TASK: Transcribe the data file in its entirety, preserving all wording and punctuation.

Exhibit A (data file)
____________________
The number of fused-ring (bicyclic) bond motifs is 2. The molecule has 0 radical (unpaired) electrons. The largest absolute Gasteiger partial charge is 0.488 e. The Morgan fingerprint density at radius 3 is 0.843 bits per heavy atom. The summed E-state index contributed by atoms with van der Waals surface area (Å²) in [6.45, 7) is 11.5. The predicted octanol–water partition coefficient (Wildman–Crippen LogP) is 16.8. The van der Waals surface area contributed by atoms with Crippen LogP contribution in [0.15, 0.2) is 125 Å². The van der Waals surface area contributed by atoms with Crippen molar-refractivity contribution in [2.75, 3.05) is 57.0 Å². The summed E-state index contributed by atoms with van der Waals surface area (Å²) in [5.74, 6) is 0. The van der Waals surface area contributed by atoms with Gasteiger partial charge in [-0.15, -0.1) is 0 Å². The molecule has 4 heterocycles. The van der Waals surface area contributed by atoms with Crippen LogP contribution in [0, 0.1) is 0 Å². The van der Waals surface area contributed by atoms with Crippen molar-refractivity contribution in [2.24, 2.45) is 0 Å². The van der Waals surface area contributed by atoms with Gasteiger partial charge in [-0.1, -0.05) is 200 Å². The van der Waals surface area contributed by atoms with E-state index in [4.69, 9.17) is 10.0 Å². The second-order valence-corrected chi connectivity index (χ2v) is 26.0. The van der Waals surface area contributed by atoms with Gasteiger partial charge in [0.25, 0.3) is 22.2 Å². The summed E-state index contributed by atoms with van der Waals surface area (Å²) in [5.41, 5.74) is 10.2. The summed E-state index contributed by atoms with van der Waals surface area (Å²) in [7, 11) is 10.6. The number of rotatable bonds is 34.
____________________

The number of fused-ring (bicyclic) bond motifs is 2. The molecule has 0 radical (unpaired) electrons. The largest absolute Gasteiger partial charge is 0.488 e. The Morgan fingerprint density at radius 3 is 0.843 bits per heavy atom. The summed E-state index contributed by atoms with van der Waals surface area (Å²) in [6.45, 7) is 11.5. The predicted octanol–water partition coefficient (Wildman–Crippen LogP) is 16.8. The van der Waals surface area contributed by atoms with Crippen LogP contribution in [0.15, 0.2) is 125 Å². The van der Waals surface area contributed by atoms with Crippen molar-refractivity contribution in [2.75, 3.05) is 57.0 Å². The summed E-state index contributed by atoms with van der Waals surface area (Å²) in [5.74, 6) is 0. The van der Waals surface area contributed by atoms with Gasteiger partial charge in [-0.15, -0.1) is 0 Å². The molecule has 4 heterocycles. The van der Waals surface area contributed by atoms with Crippen LogP contribution in [0, 0.1) is 0 Å². The van der Waals surface area contributed by atoms with Crippen molar-refractivity contribution in [2.24, 2.45) is 0 Å². The van der Waals surface area contributed by atoms with Gasteiger partial charge in [-0.1, -0.05) is 200 Å². The van der Waals surface area contributed by atoms with E-state index in [4.69, 9.17) is 10.0 Å². The second-order valence-corrected chi connectivity index (χ2v) is 26.0. The van der Waals surface area contributed by atoms with Gasteiger partial charge in [0.25, 0.3) is 22.2 Å². The summed E-state index contributed by atoms with van der Waals surface area (Å²) in [5.41, 5.74) is 10.2. The summed E-state index contributed by atoms with van der Waals surface area (Å²) in [7, 11) is 10.6. The number of rotatable bonds is 34.